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USCIS Avoids Furlough of More than 13,000 Employees

On Tuesday, Aug. 25, 2020, USCIS announced that it will not move forward with plans to furlough more than 13,000 employees—almost 70% of its workforce—a move which would have taken effect on Aug. 30. The agency credits substantial spending cuts and increasing revenue and receipts with the ability to keep its employees on staff. It also expects to be able to maintain its current status quo through the end of the 2020 fiscal year.

“Our workforce is the backbone of every USCIS accomplishment,” said USCIS Deputy Director for Policy Joseph Edlow in a news release. “Their resilience and strength of character always serves the nation well, but in this year of uncertainty, they remain steadfast in their mission administering our nation’s lawful immigration system, safeguarding its integrity and protecting the American people, even as a furlough loomed before them.”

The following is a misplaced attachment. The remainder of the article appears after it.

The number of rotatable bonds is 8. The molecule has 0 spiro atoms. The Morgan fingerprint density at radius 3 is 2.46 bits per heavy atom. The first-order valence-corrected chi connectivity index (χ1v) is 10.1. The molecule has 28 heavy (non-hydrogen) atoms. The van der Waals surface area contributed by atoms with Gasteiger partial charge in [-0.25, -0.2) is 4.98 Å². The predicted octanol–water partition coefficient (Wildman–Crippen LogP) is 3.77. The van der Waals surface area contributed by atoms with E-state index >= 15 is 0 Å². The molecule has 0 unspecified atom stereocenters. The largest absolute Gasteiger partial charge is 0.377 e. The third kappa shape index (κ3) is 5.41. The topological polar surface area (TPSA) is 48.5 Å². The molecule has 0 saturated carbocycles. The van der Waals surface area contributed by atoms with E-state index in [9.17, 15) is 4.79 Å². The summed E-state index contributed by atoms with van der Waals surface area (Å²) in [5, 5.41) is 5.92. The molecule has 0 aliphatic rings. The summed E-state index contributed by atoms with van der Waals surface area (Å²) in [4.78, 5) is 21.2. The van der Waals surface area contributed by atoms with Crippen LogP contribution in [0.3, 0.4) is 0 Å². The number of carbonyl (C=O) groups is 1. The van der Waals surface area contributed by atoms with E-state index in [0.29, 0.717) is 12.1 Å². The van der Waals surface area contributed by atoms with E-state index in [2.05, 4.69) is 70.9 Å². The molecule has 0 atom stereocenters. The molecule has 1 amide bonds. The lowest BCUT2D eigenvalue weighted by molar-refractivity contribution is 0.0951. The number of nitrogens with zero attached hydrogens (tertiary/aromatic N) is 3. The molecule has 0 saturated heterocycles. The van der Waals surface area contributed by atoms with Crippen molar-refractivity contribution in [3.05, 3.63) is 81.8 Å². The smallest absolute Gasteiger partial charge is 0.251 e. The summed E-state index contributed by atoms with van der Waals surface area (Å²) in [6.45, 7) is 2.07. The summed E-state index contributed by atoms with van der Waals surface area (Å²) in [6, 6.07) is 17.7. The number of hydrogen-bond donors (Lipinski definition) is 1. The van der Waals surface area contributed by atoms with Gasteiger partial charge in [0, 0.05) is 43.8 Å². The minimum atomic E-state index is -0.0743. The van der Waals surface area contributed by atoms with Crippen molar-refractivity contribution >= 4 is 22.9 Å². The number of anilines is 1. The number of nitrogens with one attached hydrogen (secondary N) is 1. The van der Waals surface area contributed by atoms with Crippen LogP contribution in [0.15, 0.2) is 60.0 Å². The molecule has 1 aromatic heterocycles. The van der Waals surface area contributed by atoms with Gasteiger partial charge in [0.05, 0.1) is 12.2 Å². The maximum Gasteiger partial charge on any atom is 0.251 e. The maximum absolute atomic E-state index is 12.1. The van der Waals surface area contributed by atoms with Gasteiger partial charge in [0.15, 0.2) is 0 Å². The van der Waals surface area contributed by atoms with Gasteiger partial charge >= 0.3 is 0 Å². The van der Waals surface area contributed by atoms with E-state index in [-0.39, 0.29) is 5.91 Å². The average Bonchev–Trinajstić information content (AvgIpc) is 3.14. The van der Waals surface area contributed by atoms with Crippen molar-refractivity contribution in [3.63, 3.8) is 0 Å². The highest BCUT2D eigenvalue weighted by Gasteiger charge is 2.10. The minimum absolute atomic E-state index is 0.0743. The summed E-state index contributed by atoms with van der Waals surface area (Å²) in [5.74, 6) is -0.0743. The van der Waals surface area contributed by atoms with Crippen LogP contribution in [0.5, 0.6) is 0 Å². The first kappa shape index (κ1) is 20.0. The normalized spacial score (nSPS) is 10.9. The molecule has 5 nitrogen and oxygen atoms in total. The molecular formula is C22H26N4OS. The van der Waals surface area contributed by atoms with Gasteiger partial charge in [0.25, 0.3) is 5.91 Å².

The news release also states that spending reductions will affect all agency operations (including naturalizations) and have an impact on agency contracts. The majority of its cost savings came from the reduction of federal contracts that help USCIS adjudicators perform duties like processing and preparing case files. As a result, those requiring USCIS services can expect longer wait times for pending case inquiries, longer case processing times, and longer adjudication times for those adjusting status or naturalizing. However, naturalization ceremonies are still slated to continue.

“Averting this furlough comes at a severe operational cost that will increase backlogs and wait times across the board, with no guarantee we can avoid future furloughs,” warned Edlow. “A return to normal operating procedures requires congressional intervention to sustain the agency through fiscal year 2021.”

The furlough slated to begin on Aug. 30 would have had drastic effects on services like processing green card applications, citizenship applications, work permit applications, and other benefits. This situation has been avoided for now, but without further action from the U.S. Congress, USCIS can only sustain itself for so long.

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